Thyroid cancer genome analysis finds markers of aggressive tumors

Oct. 24, 2014

A new comprehensive analysis of thyroid cancer from The Cancer Genome Atlas Research Network has identified markers of aggressive tumors, which could allow for better targeting of appropriate treatments to individual patients. The finding suggests the potential to reclassify the disease based on genetic markers and moves thyroid cancer into a position to benefit more from precision medicine.

In this TCGA study, published recently in Cell, the researchers analyzed nearly 500 thyroid cancer samples to identify all genetic mutations that play a role. They found several new cancer genes as well as new variations of existing genes. They looked at the signaling pathways involved to understand what drives thyroid tumors. This approach helped them understand the genetic drivers of more of these cancers, reducing the percentage of “dark matter” cases—those with unknown genetic drivers – from 25 percent to 3.5 percent.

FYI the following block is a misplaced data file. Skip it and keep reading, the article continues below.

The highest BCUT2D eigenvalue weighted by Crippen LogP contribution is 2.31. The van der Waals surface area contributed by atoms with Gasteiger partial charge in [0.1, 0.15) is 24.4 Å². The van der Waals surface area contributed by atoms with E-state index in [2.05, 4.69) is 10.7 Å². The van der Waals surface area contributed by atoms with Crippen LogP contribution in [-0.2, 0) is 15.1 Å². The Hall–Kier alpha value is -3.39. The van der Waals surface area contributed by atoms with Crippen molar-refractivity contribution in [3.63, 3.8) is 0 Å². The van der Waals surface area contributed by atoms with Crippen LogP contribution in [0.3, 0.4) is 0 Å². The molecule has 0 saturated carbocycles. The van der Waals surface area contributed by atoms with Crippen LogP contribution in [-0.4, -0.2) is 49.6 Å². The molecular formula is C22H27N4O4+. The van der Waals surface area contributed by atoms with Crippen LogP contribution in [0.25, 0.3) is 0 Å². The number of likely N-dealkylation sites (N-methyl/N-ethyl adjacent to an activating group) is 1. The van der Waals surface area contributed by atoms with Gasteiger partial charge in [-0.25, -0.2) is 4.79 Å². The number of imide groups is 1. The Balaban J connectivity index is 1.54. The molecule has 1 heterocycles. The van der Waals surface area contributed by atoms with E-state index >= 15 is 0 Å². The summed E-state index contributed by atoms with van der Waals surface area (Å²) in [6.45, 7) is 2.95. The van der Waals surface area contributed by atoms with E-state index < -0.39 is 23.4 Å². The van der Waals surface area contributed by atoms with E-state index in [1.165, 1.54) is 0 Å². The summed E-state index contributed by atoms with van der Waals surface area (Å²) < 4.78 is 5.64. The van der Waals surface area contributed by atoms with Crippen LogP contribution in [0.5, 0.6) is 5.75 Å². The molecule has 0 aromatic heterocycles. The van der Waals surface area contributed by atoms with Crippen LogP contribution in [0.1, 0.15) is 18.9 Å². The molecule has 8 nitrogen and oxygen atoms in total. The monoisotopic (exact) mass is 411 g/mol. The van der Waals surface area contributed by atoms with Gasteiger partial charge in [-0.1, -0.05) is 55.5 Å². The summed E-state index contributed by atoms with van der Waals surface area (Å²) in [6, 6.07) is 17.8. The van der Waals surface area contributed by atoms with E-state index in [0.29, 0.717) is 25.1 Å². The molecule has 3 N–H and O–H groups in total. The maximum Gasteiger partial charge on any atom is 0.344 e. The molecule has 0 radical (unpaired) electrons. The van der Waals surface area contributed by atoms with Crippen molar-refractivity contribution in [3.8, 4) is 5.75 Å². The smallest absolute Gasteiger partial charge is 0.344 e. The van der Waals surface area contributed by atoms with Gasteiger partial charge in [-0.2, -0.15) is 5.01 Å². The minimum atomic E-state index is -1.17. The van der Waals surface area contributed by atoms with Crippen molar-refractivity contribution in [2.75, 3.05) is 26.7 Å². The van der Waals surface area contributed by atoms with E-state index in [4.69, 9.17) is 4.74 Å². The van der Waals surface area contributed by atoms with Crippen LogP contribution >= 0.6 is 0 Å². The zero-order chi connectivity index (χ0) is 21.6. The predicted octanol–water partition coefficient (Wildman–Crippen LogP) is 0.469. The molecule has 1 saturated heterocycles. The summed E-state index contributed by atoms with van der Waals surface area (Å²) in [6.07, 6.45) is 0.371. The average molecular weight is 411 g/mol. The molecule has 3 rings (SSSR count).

Those drivers can be broken down into two primary oncogenic groups: BRAF plus similar mutations and RAS plus similar mutations. But within these two primary groups, especially the BRAF group, several different subtypes of thyroid cancer exist.

“This study integrated a wide variety of genomic data to not only identify cancer drivers, but to compare how these different drivers behave,” says project co-lead for TCGA thyroid cancer analysis Gad Getz, PhD. “Interestingly, we found that subsets of BRAF-mutated thyroid cancers are driving cancer through distinct mechanisms, and that some of these subsets are associated with higher risk and less differentiated cancers.”

The researchers used this understanding to create measures or scores that can determine how a tumor signals and how aggressive a thyroid tumor is. These scores are being tested in a clinical trial to assess if the approach can lead to more targeted treatment recommendations. Read the study.

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